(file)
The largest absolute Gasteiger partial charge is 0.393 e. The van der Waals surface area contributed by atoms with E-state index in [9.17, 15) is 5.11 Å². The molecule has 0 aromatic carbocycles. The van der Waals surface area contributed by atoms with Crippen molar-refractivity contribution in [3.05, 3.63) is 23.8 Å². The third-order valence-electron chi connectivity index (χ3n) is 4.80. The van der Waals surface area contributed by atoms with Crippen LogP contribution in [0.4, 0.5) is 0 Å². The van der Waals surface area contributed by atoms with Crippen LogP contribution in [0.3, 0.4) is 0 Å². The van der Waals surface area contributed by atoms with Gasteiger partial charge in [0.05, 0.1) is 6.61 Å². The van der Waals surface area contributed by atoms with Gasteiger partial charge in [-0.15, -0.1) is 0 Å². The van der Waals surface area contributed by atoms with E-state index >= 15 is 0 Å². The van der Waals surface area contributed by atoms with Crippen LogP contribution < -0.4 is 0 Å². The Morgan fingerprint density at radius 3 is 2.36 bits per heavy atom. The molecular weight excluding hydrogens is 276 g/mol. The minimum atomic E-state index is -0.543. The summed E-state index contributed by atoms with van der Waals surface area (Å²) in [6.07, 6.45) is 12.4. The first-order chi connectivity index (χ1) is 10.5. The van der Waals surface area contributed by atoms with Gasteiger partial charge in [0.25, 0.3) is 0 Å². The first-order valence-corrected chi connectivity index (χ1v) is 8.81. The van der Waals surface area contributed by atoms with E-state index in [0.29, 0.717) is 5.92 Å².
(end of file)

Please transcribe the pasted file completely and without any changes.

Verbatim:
The largest absolute Gasteiger partial charge is 0.393 e. The van der Waals surface area contributed by atoms with E-state index in [9.17, 15) is 5.11 Å². The molecule has 0 aromatic carbocycles. The van der Waals surface area contributed by atoms with Crippen molar-refractivity contribution in [3.05, 3.63) is 23.8 Å². The third-order valence-electron chi connectivity index (χ3n) is 4.80. The van der Waals surface area contributed by atoms with Crippen LogP contribution in [0.4, 0.5) is 0 Å². The van der Waals surface area contributed by atoms with Crippen LogP contribution in [0.3, 0.4) is 0 Å². The van der Waals surface area contributed by atoms with Gasteiger partial charge in [0.05, 0.1) is 6.61 Å². The van der Waals surface area contributed by atoms with Gasteiger partial charge in [-0.15, -0.1) is 0 Å². The van der Waals surface area contributed by atoms with E-state index >= 15 is 0 Å². The van der Waals surface area contributed by atoms with Crippen LogP contribution < -0.4 is 0 Å². The Morgan fingerprint density at radius 3 is 2.36 bits per heavy atom. The molecular weight excluding hydrogens is 276 g/mol. The minimum atomic E-state index is -0.543. The summed E-state index contributed by atoms with van der Waals surface area (Å²) in [6.07, 6.45) is 12.4. The first-order chi connectivity index (χ1) is 10.5. The van der Waals surface area contributed by atoms with Gasteiger partial charge in [0.25, 0.3) is 0 Å². The first-order valence-corrected chi connectivity index (χ1v) is 8.81. The van der Waals surface area contributed by atoms with E-state index in [0.29, 0.717) is 5.92 Å².